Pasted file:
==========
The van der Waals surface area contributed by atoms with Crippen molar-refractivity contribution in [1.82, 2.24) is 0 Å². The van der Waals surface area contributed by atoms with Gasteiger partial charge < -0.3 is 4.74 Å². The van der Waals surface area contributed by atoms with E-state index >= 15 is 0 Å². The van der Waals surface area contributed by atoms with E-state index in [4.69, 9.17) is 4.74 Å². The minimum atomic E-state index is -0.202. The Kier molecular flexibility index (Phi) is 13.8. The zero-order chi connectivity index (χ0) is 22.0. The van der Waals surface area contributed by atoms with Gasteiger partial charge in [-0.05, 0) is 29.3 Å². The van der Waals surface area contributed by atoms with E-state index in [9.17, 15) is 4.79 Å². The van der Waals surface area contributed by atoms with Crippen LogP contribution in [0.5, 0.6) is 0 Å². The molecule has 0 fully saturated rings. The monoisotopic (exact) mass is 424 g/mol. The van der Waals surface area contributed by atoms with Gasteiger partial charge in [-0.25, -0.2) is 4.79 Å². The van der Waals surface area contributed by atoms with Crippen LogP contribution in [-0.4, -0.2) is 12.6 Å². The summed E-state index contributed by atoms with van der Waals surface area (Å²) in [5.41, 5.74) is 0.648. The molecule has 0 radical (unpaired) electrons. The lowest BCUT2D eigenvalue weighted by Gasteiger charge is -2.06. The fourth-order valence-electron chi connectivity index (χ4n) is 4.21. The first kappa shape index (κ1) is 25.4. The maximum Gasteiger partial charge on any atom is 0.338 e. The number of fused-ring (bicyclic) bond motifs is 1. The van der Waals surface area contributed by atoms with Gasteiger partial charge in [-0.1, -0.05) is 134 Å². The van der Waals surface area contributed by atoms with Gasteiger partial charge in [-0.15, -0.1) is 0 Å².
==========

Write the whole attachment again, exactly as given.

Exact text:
The van der Waals surface area contributed by atoms with Crippen molar-refractivity contribution in [1.82, 2.24) is 0 Å². The van der Waals surface area contributed by atoms with Gasteiger partial charge < -0.3 is 4.74 Å². The van der Waals surface area contributed by atoms with E-state index >= 15 is 0 Å². The van der Waals surface area contributed by atoms with E-state index in [4.69, 9.17) is 4.74 Å². The minimum atomic E-state index is -0.202. The Kier molecular flexibility index (Phi) is 13.8. The zero-order chi connectivity index (χ0) is 22.0. The van der Waals surface area contributed by atoms with Gasteiger partial charge in [-0.05, 0) is 29.3 Å². The van der Waals surface area contributed by atoms with E-state index in [9.17, 15) is 4.79 Å². The van der Waals surface area contributed by atoms with Crippen LogP contribution in [0.5, 0.6) is 0 Å². The molecule has 0 fully saturated rings. The monoisotopic (exact) mass is 424 g/mol. The van der Waals surface area contributed by atoms with Gasteiger partial charge in [-0.25, -0.2) is 4.79 Å². The van der Waals surface area contributed by atoms with Crippen LogP contribution in [-0.4, -0.2) is 12.6 Å². The summed E-state index contributed by atoms with van der Waals surface area (Å²) in [5.41, 5.74) is 0.648. The molecule has 0 radical (unpaired) electrons. The lowest BCUT2D eigenvalue weighted by Gasteiger charge is -2.06. The fourth-order valence-electron chi connectivity index (χ4n) is 4.21. The first kappa shape index (κ1) is 25.4. The maximum Gasteiger partial charge on any atom is 0.338 e. The number of fused-ring (bicyclic) bond motifs is 1. The van der Waals surface area contributed by atoms with Gasteiger partial charge in [-0.1, -0.05) is 134 Å². The van der Waals surface area contributed by atoms with Gasteiger partial charge in [-0.15, -0.1) is 0 Å².